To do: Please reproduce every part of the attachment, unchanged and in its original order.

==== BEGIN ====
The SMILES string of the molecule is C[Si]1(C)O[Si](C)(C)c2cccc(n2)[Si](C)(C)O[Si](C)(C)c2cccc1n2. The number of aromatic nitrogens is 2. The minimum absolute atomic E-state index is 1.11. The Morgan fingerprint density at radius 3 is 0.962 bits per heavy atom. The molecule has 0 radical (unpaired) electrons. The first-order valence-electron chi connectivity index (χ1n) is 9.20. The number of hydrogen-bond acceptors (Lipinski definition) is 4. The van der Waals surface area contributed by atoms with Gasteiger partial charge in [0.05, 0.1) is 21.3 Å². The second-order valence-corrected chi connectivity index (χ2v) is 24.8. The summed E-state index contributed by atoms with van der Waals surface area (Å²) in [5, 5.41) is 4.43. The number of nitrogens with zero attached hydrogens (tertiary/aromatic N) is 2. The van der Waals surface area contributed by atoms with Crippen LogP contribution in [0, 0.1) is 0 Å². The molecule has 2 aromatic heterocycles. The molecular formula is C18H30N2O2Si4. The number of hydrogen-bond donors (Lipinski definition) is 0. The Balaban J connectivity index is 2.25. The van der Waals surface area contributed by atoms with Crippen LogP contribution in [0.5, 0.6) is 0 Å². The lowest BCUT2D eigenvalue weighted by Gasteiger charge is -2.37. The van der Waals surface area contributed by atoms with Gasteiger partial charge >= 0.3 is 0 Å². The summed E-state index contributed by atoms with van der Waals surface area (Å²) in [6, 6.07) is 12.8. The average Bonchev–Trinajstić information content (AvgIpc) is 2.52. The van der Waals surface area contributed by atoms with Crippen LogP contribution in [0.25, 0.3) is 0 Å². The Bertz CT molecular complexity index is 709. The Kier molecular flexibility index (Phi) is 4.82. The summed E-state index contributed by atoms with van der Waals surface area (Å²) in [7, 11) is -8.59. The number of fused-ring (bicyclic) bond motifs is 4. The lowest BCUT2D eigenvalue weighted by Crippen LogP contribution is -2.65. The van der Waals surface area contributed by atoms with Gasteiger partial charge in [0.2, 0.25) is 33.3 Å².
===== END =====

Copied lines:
The SMILES string of the molecule is C[Si]1(C)O[Si](C)(C)c2cccc(n2)[Si](C)(C)O[Si](C)(C)c2cccc1n2. The number of aromatic nitrogens is 2. The minimum absolute atomic E-state index is 1.11. The Morgan fingerprint density at radius 3 is 0.962 bits per heavy atom. The molecule has 0 radical (unpaired) electrons. The first-order valence-electron chi connectivity index (χ1n) is 9.20. The number of hydrogen-bond acceptors (Lipinski definition) is 4. The van der Waals surface area contributed by atoms with Gasteiger partial charge in [0.05, 0.1) is 21.3 Å². The second-order valence-corrected chi connectivity index (χ2v) is 24.8. The summed E-state index contributed by atoms with van der Waals surface area (Å²) in [5, 5.41) is 4.43. The number of nitrogens with zero attached hydrogens (tertiary/aromatic N) is 2. The van der Waals surface area contributed by atoms with Crippen LogP contribution in [0, 0.1) is 0 Å². The molecule has 2 aromatic heterocycles. The molecular formula is C18H30N2O2Si4. The number of hydrogen-bond donors (Lipinski definition) is 0. The Balaban J connectivity index is 2.25. The van der Waals surface area contributed by atoms with Crippen LogP contribution in [0.5, 0.6) is 0 Å². The lowest BCUT2D eigenvalue weighted by Gasteiger charge is -2.37. The van der Waals surface area contributed by atoms with Gasteiger partial charge >= 0.3 is 0 Å². The summed E-state index contributed by atoms with van der Waals surface area (Å²) in [6, 6.07) is 12.8. The average Bonchev–Trinajstić information content (AvgIpc) is 2.52. The van der Waals surface area contributed by atoms with Crippen LogP contribution in [0.25, 0.3) is 0 Å². The Bertz CT molecular complexity index is 709. The Kier molecular flexibility index (Phi) is 4.82. The summed E-state index contributed by atoms with van der Waals surface area (Å²) in [7, 11) is -8.59. The number of fused-ring (bicyclic) bond motifs is 4. The lowest BCUT2D eigenvalue weighted by Crippen LogP contribution is -2.65. The van der Waals surface area contributed by atoms with Gasteiger partial charge in [0.2, 0.25) is 33.3 Å².